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Compagnie Fluviale du Mékong predicts a possible end to Mekong river circuits

(eTN) The Compagnie Fluviale du Mekong (CFM) is Indochina’s largest cruise company on the Mekong River. CFM has a fleet of four boats.

Compagnie Fluviale du Mékong predicts a possible end to Mekong river circuits

The Compagnie Fluviale du Mekong (CFM) is Indochina’s largest cruise company on the Mekong River. CFM has a fleet of four boats. Most of them are built in a traditional way such as the Toum Tiou, a fully-wood-paneled cruise boat built in Cambodia with ten double cabins, or the Lan-Diep, another boat conceived in a colonial style with 22 cabins. CFM flagship is the RV of Indochina, a luxurious boat with 24 cabins offering a colonial ambiance with its wooden panels and high standards of service.

Offering cruises since 2005, today CFM feels increasingly threatened by climate and environment changes along the Mekong River. Some four companies are now registered on the River with more likely to come and have indicated there is more danger from environmental damage than from competition.

Cruises on the Mekong River have a relatively short life, and this high season which is determined by the river’s water level has been seriously affected due to catastrophic climate conditions. Last April, the inter-governmental Mekong River Commission met in the Thai coastal resort of Hua Hin to discuss issues about the Mekong management.

Earlier this year, Thailand and Laos saw the River dropping to its lowest level in 50 years. Mekong water-level alteration would not only threaten the ecosystem in the region but also deprive local population from their living. Some 65 million people live along the river in six countries (Cambodia, China, Laos, Myanmar, Thailand, and Vietnam) with fishing, agriculture, and tourism being the main sources of income.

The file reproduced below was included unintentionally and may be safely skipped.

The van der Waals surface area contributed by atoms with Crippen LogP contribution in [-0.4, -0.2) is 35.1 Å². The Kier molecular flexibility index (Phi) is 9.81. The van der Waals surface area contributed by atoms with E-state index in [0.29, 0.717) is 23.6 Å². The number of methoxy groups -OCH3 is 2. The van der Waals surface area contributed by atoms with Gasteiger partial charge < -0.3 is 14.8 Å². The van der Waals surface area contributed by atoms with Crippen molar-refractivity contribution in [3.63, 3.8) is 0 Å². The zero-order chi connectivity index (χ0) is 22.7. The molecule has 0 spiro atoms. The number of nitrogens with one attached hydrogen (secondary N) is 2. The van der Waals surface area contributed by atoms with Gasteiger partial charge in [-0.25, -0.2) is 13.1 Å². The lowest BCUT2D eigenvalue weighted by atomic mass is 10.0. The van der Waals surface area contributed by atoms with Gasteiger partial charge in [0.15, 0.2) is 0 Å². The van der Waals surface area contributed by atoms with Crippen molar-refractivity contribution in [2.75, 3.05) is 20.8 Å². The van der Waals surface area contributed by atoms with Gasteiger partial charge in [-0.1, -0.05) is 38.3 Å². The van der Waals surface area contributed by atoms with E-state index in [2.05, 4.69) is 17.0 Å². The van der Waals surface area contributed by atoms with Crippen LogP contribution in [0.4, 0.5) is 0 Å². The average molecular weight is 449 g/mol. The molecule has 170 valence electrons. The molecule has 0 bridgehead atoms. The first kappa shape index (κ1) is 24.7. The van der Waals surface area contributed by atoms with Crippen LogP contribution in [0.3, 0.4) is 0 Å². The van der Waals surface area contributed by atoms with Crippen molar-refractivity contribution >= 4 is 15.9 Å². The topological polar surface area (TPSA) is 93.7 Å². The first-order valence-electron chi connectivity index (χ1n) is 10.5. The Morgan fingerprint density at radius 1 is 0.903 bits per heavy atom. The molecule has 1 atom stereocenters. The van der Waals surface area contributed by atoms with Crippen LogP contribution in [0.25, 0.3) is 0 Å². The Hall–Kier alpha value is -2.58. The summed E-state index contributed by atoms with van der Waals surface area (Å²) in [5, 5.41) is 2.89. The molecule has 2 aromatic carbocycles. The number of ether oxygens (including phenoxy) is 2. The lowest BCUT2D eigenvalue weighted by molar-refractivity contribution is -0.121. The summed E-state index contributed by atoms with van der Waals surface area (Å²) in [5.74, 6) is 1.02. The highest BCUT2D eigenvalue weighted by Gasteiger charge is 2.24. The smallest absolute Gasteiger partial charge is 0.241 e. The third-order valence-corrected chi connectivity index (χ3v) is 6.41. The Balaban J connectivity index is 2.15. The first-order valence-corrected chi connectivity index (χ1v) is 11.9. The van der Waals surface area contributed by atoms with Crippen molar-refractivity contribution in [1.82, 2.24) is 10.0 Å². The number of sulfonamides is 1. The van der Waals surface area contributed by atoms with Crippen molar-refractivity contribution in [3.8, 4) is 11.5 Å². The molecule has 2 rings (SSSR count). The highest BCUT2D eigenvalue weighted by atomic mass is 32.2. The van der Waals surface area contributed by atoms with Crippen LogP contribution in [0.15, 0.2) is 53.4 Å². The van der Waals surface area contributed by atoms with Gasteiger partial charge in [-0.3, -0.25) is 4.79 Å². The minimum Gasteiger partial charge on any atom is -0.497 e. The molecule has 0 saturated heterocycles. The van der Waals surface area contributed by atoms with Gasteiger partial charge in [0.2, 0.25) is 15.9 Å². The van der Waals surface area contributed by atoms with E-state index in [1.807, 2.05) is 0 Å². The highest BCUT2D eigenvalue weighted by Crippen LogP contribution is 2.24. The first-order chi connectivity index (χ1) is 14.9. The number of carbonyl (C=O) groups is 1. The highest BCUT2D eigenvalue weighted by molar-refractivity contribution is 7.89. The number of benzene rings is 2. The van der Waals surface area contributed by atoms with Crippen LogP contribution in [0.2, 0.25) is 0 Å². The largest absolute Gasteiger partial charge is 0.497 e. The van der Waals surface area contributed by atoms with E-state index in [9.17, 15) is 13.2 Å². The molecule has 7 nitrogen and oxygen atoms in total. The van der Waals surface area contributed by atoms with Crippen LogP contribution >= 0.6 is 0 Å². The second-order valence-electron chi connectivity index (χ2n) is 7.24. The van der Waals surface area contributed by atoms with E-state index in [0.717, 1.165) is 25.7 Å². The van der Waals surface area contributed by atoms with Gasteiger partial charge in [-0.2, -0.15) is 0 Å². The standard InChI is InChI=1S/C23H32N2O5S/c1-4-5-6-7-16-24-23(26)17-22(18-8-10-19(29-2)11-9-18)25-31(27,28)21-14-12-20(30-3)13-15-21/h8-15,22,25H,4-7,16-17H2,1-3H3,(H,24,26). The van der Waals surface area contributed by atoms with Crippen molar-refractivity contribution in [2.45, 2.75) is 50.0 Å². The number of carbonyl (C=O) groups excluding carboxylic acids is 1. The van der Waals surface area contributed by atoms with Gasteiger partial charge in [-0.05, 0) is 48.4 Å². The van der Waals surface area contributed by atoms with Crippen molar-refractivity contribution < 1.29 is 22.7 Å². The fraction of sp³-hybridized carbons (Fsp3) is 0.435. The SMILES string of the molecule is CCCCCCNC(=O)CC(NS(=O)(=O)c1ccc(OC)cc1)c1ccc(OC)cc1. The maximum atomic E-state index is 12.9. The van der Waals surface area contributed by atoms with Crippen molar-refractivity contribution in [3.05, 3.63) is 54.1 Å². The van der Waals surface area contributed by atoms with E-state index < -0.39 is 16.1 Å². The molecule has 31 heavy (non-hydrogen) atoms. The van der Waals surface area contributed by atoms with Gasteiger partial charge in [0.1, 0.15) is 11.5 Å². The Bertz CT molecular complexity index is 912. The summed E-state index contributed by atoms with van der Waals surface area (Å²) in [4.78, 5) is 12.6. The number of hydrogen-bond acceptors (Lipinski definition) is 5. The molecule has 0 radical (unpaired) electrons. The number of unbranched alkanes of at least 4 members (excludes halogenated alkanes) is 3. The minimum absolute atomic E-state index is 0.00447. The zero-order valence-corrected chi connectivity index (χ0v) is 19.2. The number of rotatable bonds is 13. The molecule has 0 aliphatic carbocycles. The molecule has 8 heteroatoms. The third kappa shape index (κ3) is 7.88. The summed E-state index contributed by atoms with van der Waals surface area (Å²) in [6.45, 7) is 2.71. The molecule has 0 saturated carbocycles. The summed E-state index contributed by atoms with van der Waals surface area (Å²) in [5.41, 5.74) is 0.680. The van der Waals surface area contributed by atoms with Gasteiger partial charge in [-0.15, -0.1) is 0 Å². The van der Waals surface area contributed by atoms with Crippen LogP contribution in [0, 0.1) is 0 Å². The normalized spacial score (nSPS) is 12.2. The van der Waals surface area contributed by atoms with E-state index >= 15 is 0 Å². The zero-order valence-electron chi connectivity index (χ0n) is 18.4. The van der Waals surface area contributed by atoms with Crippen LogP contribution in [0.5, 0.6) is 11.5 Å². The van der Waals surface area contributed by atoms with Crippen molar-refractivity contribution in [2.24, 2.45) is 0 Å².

In February and March, boat companies had to suspend cruises in the midst of the high season due to the drought, especially between Thailand’s Chiang Rai and Laos’ Luang Prabang. In some areas, local authorities saw the Mekong plunging from a normal level of 200 cm to 35 cm with even some waterfalls in Southern Laos (Savannakhet) drying up. Since September 2009, hydrological stations in Yunnan, Thailand, and Laos have recorded rainfall significantly below average.

Possibilities would also exist for more short cruises north of Phnom Penh up to the Tonle Sap Lake. However, all Mekong countries and especially China must now act seriously to tackle expected effects of Climate change and environment damage along the river.

The Mekong River Commission (MRC) has launched a Climate Change Initiative, providing tools such as data and analysis about how climate change is affecting communities and regions with future possible consequences. The MRC is also raising awareness among governments to develop new technologies to mitigate the climate change effects and eventually to soften its social-economic impacts on local populations.

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